Georgia State Patrol reminds drivers of state's move-over law
by Amanda Ryker
Mar 04, 2012 | 4348 views | 0 0 comments | 19 19 recommendations | email to a friend | print
Tfc. Corey Lawrence talks to a motorist after having pulled him over on Highway 411 West. The “Move Over” law requires that when emergency vehicles are pulled to the side of the road with lights flashing, motorists are to move over to the next lane, if safely possible, or slow down below the posted speed limit and be prepared to stop. SKIP BUTLER/The Daily Tribune News
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Bartow drivers may have been caught off guard Wednesday when Georgia State Patrol troopers from Cartersville's Post 3 and the Jasper post teamed up in an effort to enforce Georgia's "Move Over law" as well as offer education to the community.

"This is something we try to do throughout the year," Post 3 Commander Sgt. Kyle Tanner said. "With the death of the officer in Atlanta, we really want to educate drivers about the Move Over law."

The law, which states that when emergency vehicles are pulled to the side of the road with lights flashing, motorists are required to move over to the next lane if it is safely possible, or slow down below the posted speed limit and be prepared to stop.

"Now, it's starting to be travel season and spring breaks, got some holidays coming up, and of course, now with the weather we may be working more," Sgt. James Davenport said. "And a lot of people aren't aware of it and they'll just go by or some do it intentionally.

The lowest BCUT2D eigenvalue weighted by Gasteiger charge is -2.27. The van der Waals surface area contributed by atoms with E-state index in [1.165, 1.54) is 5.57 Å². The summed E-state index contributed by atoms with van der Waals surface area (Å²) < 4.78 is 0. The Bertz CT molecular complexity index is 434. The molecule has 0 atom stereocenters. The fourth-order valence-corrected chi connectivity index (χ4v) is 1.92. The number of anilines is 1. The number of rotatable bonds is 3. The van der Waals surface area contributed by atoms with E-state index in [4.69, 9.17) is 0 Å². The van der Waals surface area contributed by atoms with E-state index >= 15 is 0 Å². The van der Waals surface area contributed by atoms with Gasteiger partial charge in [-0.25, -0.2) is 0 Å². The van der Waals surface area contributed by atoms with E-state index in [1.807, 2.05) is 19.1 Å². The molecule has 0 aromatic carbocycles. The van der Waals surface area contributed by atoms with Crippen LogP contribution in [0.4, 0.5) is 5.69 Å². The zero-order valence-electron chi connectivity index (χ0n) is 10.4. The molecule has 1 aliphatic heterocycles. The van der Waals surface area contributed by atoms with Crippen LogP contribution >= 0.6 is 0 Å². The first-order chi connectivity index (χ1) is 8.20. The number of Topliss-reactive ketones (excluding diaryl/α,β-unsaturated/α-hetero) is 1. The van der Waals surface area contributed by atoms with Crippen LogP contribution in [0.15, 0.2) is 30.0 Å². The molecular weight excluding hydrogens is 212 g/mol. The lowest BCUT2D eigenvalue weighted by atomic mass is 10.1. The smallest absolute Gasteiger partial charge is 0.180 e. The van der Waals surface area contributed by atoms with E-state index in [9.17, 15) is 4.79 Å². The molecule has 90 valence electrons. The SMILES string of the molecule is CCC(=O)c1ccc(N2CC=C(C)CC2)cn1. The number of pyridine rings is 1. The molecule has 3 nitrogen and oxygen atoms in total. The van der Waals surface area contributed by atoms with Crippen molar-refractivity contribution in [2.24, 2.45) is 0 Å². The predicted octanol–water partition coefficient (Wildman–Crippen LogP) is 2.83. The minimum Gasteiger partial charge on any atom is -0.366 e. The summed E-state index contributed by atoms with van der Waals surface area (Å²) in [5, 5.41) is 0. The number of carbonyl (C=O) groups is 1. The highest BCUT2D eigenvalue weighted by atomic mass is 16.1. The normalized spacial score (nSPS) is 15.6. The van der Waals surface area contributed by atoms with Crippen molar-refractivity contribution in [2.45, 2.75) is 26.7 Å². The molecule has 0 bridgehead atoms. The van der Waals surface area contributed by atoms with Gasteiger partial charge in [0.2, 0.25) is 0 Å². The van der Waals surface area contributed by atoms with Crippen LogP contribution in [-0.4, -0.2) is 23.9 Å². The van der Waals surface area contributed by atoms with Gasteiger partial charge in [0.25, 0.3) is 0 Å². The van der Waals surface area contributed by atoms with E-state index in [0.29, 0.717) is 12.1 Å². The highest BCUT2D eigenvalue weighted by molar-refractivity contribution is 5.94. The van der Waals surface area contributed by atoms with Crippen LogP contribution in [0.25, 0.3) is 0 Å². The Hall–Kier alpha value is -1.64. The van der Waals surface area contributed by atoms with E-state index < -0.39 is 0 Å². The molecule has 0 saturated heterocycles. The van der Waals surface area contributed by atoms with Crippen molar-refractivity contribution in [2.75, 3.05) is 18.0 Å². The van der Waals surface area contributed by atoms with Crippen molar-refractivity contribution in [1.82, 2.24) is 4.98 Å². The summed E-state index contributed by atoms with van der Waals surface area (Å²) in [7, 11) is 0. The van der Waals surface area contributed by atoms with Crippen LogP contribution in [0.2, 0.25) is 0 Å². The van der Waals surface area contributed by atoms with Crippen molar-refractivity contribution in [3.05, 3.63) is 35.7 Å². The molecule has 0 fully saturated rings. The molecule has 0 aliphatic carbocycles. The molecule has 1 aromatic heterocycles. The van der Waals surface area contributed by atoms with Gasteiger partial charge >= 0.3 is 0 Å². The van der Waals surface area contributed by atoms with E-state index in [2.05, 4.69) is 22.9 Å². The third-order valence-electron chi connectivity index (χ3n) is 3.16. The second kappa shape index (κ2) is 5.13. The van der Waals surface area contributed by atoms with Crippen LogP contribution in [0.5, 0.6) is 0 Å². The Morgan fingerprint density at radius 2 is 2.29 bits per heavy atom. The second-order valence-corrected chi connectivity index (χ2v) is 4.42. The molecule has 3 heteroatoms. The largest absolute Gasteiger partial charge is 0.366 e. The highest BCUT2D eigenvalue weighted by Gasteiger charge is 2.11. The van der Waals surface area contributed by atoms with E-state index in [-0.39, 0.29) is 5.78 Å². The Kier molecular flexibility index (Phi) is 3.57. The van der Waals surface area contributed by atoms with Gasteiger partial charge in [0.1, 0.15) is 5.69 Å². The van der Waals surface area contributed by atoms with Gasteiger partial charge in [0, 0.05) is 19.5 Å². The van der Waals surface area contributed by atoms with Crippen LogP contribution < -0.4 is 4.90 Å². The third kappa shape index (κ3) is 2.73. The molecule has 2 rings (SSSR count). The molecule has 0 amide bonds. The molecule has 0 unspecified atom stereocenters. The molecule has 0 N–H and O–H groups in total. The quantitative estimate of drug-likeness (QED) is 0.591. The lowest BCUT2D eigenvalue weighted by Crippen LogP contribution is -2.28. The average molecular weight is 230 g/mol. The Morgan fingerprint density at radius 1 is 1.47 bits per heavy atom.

"Years ago, before this law, I used to have a CB in my car, and you could hear the tractor-trailer drivers wanting to blow your hat off."

Wednesday, troopers performed traffic stops in pairs. The idea was formatted to allow one trooper to perform a stop while the other would sit back and watch for "move over" violators or speeders.

"People are distracted with a crash and are interested in the lights," Davenport said. "We try to pick a safe location [when pulling someone over] and give them a chance to get off of the road."

According to the Governor's Office of Highway Safety, the "move over" law makes a difference because 33 percent of all crashes occur as a result of a previous crash and providing a buffer lane for emergency vehicles parked on the roadway shoulder reduces the risk of secondary accidents.

The law went into effect in July 2003 and violations may result in a fine of no more than $500 for the first offense. The Governor's Office also says that the law was passed due to the fact that more police officers are killed in traffic accidents with passing vehicles while they are outside of their patrol units.

"We want to educate people," Tanner said, instructing troopers to hand out informational cards with every stop. "It's fine if you write citations or give out warnings, but be sure to tell them about this law as well."